Group criticizes spending on governor’s mansion
NASHVILLE (AP) — A taxpayer group funded by a neighbor of the governor’s mansion is criticizing the spending for construction and renovation to the executive residence in upscale Oak Hill.
Tennesseans for Accountability in Government, created by a donation from a Nashville auto dealer, called on the state Tuesday to provide cost details on renovations and the addition of an underground banquet hall at the mansion.
Susan Kaestner, vice president of the group, said the facility was an irresponsible waste of taxpayer money and the governor could use existing venues in Nashville for meetings. She said the group was created by a donation from Lee Beaman, a neighbor, but that this wasn’t a neighborhood group focused solely on the local impact to the community.
“The renovations has gone way past reasonable,” Kaestner said, adding the state hasn’t been forthcoming with plans and costs.
When Gov. Phil Bredesen took office in 2003, he agreed not to move in the home so it could be renovated. First Lady Andrea Conte has said the new underground facility is needed so the mansion — which was a private residence before it became an official home for Tennessee’s governors in 1949 — will have sufficient and suitable space for meetings and entertainment.
The private donations she has raised, which totals about $8 million now, is being allocated almost solely for the new Conservation Hall, said state architect Mike Fitts. No state funds will go into that facility, which is scheduled to start construction in January, he said.
But a spreadsheet of the costs of the renovations showed that $12.8 million in state funds has been allocated for the overall upgrade and maintenance of the property, which includes installing new roof, widening the driveway, adding elevators and improving security. Some of those improvements, such as the elevators and the larger driveway, were necessary in the plans for the underground facility, he said.
“What the state is really paying for is the maintenance. The state is partly paying for the improvements,” Fitts said. “We think it fits as a reasonable cost for the state.”
The Tennessee Center for Policy Research, a conservative watchdog group that also criticized former Vice President Al Gore for electricity usage at his Nashville home, issued a release saying Conte was dishonest when she said a majority of the cost would be raised privately.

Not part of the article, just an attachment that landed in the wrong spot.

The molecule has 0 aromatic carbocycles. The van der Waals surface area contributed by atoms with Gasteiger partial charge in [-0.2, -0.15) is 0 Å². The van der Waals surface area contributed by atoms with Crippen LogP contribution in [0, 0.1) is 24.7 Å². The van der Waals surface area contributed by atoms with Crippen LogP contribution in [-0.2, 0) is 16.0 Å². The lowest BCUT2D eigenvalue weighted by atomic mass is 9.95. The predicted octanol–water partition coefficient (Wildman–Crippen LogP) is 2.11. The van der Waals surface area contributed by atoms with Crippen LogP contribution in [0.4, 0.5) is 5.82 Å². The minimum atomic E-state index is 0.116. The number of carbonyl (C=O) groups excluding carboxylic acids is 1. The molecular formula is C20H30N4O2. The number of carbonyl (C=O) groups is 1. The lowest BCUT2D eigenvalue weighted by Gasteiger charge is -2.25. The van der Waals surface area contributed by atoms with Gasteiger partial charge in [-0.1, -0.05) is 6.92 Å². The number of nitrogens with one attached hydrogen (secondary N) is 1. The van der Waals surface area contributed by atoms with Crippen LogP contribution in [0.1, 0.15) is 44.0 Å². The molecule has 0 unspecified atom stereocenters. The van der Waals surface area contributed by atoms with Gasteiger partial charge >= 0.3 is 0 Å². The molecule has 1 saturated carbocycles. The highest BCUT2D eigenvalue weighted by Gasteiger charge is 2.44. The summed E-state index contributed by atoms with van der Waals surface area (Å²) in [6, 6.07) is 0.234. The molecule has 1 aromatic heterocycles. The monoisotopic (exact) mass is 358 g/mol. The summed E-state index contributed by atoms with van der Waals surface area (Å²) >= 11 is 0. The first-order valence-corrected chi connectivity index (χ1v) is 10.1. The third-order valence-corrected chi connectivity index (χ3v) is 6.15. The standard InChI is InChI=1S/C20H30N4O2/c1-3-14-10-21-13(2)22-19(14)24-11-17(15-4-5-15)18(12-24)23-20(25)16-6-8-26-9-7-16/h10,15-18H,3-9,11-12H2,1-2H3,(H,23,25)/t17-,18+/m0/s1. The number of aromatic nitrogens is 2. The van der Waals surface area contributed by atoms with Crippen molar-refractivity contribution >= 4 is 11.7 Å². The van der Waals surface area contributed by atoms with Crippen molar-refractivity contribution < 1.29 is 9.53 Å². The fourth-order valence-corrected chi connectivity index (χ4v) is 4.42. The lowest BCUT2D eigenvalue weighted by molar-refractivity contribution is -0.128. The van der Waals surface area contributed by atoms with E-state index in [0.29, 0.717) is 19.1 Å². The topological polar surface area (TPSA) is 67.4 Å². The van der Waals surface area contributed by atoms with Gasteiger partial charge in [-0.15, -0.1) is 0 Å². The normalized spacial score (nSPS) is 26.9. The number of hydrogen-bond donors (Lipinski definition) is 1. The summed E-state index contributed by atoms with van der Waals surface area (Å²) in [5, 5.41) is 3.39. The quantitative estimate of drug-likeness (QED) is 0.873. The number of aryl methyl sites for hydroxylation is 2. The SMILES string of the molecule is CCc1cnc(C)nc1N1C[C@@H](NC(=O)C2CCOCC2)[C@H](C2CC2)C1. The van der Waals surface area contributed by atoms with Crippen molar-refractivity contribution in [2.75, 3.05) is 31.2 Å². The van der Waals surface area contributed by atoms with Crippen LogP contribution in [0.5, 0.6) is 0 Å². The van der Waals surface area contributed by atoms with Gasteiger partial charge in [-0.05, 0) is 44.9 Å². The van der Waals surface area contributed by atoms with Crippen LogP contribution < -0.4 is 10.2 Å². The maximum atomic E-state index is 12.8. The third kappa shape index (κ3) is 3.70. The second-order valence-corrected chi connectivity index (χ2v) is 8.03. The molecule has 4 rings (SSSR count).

Beaman and other residents in the neighborhood met with Conte in November, who said the refurbished governor’s mansion will be unobtrusive, quiet and environmentally friendly. Without the underground space, the governor would have to continue to entertain in temporary tents on the property, which don’t protect well against noise or weather.
But Beaman said the first lady didn’t assuage his concerns about the project at the meeting.
“I think this is an important issue that the people of Tennessee need to be informed about and express an opinion about,” Beaman said. “I think taxpayers have to stop this project, if it is to be stopped,” Kaestner said, adding the state building commission should take a closer look at the plans.
Fitts said the underground facility doesn’t impede on the neighborhood and doesn’t overpower the architecture of the home built in 1931.
“We can take the money and build a brand new facility, but it wouldn’t have the rich history for Tennessee,” Fitts said.
Nina Thomas, who said she lives in the area, said the state could be spending the money elsewhere.
“I’d much rather see those funds used for education,” Thomas said.
Published in The Messenger 12.12.07